Gardeners are invited to share seeds, seedlings and plants with other gardeners during a Food Resilience Seed and Plant Exchange hosted by the Wood River Seed Library on Saturday.
The Seed Library was founded in 2014 to collect and preserve seeds tested as local plant varieties and distribute them to the community.
Volunteers will oversee the seed and plant exchange on Saturday, May 30, from 10 a.m. to noon at the Hailey Grange Hall at 609 S. Third Ave. in Hailey.
Gardeners can dig up their extra perennials, repot and divide indoor plants and bring empty envelopes for seeds and containers for plants.
Free seeds will be distributed. Some plant starts and herbs will be sold by local farmers, including Squash Blossom, Lookout Farms and Waterwheel Gardens. Plant starts will include tomatoes, peppers, cucumbers, kales, chard, eggplant, melons, basil, lettuces, culinary herbs and flowers.
Those who cannot contribute exchange items will be asked to make a cash donation to the Wood River Seed Library and to The Hunger Coalition.
Since the COVID-19 pandemic struck, the local seed library, or collection, has been relocated from the Hailey Public Library to the home of Wood River Seed Library Co-Manager Manon Gaudreau in Hailey.
“People send me emails and we have been preparing orders for pick-up,” Gaudreau said. “I had to dig into my personal seed supply because many varieties had run out, like zucchinis. But we have plenty of tomatoes, flowers, greens and herbs. We even have some ancient grains that were sent by the Rocky Mountain Seed Alliance.”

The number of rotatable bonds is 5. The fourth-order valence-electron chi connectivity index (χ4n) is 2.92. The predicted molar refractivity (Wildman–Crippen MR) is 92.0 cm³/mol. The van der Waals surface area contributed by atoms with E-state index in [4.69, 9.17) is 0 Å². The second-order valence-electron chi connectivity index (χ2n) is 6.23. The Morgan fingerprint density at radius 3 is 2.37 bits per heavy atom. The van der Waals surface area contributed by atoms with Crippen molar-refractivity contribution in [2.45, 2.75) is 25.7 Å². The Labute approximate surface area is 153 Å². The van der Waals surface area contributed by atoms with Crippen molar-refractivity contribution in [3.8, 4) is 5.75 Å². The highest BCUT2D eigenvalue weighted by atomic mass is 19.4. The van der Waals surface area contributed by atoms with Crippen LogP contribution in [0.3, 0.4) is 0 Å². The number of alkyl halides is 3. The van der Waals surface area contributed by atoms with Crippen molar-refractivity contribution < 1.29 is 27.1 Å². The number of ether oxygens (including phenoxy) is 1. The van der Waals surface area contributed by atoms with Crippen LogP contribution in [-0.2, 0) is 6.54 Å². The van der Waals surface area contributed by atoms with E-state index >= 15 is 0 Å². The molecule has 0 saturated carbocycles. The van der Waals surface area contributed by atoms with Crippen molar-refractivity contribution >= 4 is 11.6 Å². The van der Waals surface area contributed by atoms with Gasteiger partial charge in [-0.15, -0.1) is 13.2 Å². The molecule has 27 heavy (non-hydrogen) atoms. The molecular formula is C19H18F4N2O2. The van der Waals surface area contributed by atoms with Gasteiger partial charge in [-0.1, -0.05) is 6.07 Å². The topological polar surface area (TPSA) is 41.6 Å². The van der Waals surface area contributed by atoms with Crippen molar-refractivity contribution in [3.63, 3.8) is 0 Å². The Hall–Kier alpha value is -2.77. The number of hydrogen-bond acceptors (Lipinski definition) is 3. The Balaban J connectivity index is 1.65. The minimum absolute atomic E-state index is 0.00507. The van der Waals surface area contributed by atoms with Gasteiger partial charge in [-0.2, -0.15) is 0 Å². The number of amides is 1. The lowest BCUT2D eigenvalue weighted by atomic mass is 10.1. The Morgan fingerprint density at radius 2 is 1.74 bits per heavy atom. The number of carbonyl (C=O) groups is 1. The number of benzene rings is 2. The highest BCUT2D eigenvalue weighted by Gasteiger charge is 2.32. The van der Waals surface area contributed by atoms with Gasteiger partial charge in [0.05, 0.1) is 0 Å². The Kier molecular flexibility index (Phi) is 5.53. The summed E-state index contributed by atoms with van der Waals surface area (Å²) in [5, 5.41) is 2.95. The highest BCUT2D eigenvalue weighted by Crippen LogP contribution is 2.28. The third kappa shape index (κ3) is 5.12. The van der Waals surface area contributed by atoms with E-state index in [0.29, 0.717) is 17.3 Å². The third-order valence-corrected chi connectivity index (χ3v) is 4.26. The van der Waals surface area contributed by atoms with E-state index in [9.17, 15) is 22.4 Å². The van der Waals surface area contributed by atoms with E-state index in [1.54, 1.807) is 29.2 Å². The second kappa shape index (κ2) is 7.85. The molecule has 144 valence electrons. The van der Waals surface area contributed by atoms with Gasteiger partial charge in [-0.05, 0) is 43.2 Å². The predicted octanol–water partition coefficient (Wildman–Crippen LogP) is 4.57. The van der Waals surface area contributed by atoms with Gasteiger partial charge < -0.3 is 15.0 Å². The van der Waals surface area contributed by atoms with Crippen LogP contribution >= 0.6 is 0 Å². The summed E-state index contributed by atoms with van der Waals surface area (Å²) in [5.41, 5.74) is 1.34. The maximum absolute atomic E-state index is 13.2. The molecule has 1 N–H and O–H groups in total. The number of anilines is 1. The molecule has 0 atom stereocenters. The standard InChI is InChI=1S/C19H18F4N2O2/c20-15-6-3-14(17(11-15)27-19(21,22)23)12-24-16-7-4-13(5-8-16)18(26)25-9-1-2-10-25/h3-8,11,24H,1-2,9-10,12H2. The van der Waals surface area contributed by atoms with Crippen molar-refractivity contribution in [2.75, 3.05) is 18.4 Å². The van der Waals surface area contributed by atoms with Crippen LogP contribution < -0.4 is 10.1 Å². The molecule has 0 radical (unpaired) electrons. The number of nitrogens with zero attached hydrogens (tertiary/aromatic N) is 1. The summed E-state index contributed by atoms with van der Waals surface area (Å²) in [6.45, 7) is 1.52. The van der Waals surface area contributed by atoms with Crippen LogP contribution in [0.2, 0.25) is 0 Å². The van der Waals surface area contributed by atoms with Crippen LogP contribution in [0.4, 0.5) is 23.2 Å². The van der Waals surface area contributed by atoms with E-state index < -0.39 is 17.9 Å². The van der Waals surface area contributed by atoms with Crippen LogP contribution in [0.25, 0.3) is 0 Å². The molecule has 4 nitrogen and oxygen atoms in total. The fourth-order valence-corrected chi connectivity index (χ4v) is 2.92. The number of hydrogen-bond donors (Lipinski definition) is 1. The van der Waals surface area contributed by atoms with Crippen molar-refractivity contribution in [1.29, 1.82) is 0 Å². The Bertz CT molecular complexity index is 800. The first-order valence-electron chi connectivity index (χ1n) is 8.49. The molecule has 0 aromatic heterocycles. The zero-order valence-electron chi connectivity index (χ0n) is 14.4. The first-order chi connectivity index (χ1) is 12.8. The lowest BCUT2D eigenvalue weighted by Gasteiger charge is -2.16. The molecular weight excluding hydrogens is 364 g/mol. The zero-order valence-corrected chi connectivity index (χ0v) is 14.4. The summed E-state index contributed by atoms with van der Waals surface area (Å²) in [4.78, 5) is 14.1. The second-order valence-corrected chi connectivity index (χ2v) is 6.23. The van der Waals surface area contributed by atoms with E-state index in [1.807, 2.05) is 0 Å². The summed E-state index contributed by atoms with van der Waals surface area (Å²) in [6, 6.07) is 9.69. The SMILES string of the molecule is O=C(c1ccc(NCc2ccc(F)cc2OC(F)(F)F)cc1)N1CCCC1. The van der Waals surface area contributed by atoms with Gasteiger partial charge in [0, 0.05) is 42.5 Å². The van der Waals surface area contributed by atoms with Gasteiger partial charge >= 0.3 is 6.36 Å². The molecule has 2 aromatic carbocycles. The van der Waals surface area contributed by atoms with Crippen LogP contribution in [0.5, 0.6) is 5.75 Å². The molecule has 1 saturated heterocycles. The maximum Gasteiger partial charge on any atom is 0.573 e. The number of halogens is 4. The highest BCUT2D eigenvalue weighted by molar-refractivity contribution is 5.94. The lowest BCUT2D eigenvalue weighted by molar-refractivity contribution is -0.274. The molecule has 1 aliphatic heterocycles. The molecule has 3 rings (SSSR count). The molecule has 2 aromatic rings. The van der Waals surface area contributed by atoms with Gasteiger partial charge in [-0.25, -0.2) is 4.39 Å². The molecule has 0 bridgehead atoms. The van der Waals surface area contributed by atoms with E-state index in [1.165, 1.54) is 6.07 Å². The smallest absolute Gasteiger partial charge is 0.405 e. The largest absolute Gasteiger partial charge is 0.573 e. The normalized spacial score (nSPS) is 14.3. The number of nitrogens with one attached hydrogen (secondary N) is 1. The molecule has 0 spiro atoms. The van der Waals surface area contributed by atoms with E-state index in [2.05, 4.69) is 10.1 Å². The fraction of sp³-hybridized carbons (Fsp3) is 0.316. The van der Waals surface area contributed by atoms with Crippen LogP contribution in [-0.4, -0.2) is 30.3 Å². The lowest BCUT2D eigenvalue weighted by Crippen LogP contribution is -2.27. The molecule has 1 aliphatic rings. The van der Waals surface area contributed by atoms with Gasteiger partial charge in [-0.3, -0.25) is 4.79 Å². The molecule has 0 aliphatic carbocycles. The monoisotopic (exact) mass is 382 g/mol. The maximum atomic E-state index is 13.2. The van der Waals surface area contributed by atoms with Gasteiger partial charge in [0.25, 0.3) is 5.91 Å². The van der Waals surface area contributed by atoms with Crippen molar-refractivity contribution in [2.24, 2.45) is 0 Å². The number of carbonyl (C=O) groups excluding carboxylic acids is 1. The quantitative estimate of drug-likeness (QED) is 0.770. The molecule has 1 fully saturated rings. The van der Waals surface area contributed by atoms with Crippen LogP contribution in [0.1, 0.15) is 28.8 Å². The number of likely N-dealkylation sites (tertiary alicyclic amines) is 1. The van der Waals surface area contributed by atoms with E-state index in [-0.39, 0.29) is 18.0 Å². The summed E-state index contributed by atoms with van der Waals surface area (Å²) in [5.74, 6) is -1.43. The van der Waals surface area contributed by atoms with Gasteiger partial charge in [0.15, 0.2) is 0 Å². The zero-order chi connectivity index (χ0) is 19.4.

Gaudreau said the Seed Library has more than 100 plant variety seeds that have been grown locally. They are harvested by volunteers and Seed Library members each fall.
“The library saves 10 percent of the seed harvest each year and keeps them for emergency situations,” she said. “This year could have been one of those emergencies.”
Gaudreau said some big seed companies are no longer selling to individuals, but instead are reserving orders for large growers.
“They usually keep a five-year supply, but they are short on their supplies. Many people have been calling us to ask if we have seeds,” she said.
Gaudreau said The Hunger Coalition received a shipment of seeds from the Snake River Seed Alliance and another organization, giving them to the Seed Library for distribution. She said she is also expecting a shipment of seeds from the Cooperative Gardens Commission, a seedbank in Chicago.
The Saturday exchange will be an outdoor tailgate event with participants going from car to car for swapping and exchanges. Participants are asked to wear masks and gloves, keep a social distance from others. Organizers urge, participants to quarantine what they get for 72 hours and wash hands after handling items.
Gaudreau is seeking volunteers to help with set-up and take-down and cleaning, and to manage the seeds before and during the event.
To get involved, call 208-720-7207 or go to grange.org/upper